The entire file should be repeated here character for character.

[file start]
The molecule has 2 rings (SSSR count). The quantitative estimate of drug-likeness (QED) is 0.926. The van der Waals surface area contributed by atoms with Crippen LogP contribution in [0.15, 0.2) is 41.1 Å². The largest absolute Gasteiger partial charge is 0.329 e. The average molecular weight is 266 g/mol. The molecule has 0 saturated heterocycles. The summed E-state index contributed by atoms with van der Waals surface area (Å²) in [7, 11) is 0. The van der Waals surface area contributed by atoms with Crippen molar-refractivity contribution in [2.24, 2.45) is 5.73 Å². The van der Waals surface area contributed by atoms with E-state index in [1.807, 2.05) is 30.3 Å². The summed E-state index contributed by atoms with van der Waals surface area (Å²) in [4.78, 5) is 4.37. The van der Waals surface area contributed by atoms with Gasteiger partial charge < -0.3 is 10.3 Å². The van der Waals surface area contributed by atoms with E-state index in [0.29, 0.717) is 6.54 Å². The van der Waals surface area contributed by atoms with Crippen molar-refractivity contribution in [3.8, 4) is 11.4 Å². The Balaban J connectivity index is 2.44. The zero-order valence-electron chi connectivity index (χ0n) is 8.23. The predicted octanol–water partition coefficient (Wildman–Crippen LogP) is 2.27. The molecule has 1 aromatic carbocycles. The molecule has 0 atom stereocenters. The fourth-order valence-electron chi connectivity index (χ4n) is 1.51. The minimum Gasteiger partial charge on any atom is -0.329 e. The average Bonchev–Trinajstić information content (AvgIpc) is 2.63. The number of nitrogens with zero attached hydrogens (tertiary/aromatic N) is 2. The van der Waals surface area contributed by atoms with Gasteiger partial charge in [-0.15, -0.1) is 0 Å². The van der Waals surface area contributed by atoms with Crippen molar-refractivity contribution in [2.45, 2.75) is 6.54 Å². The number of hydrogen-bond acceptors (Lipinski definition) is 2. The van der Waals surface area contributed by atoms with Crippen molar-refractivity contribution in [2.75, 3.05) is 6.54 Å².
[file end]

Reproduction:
The molecule has 2 rings (SSSR count). The quantitative estimate of drug-likeness (QED) is 0.926. The van der Waals surface area contributed by atoms with Crippen LogP contribution in [0.15, 0.2) is 41.1 Å². The largest absolute Gasteiger partial charge is 0.329 e. The average molecular weight is 266 g/mol. The molecule has 0 saturated heterocycles. The summed E-state index contributed by atoms with van der Waals surface area (Å²) in [7, 11) is 0. The van der Waals surface area contributed by atoms with Crippen molar-refractivity contribution in [2.24, 2.45) is 5.73 Å². The van der Waals surface area contributed by atoms with E-state index in [1.807, 2.05) is 30.3 Å². The summed E-state index contributed by atoms with van der Waals surface area (Å²) in [4.78, 5) is 4.37. The van der Waals surface area contributed by atoms with Gasteiger partial charge < -0.3 is 10.3 Å². The van der Waals surface area contributed by atoms with E-state index in [0.29, 0.717) is 6.54 Å². The van der Waals surface area contributed by atoms with Crippen molar-refractivity contribution in [3.8, 4) is 11.4 Å². The Balaban J connectivity index is 2.44. The zero-order valence-electron chi connectivity index (χ0n) is 8.23. The predicted octanol–water partition coefficient (Wildman–Crippen LogP) is 2.27. The molecule has 1 aromatic carbocycles. The molecule has 0 atom stereocenters. The fourth-order valence-electron chi connectivity index (χ4n) is 1.51. The minimum Gasteiger partial charge on any atom is -0.329 e. The average Bonchev–Trinajstić information content (AvgIpc) is 2.63. The number of nitrogens with zero attached hydrogens (tertiary/aromatic N) is 2. The van der Waals surface area contributed by atoms with Gasteiger partial charge in [-0.15, -0.1) is 0 Å². The van der Waals surface area contributed by atoms with Crippen molar-refractivity contribution in [2.45, 2.75) is 6.54 Å². The number of hydrogen-bond acceptors (Lipinski definition) is 2. The van der Waals surface area contributed by atoms with Crippen molar-refractivity contribution in [2.75, 3.05) is 6.54 Å².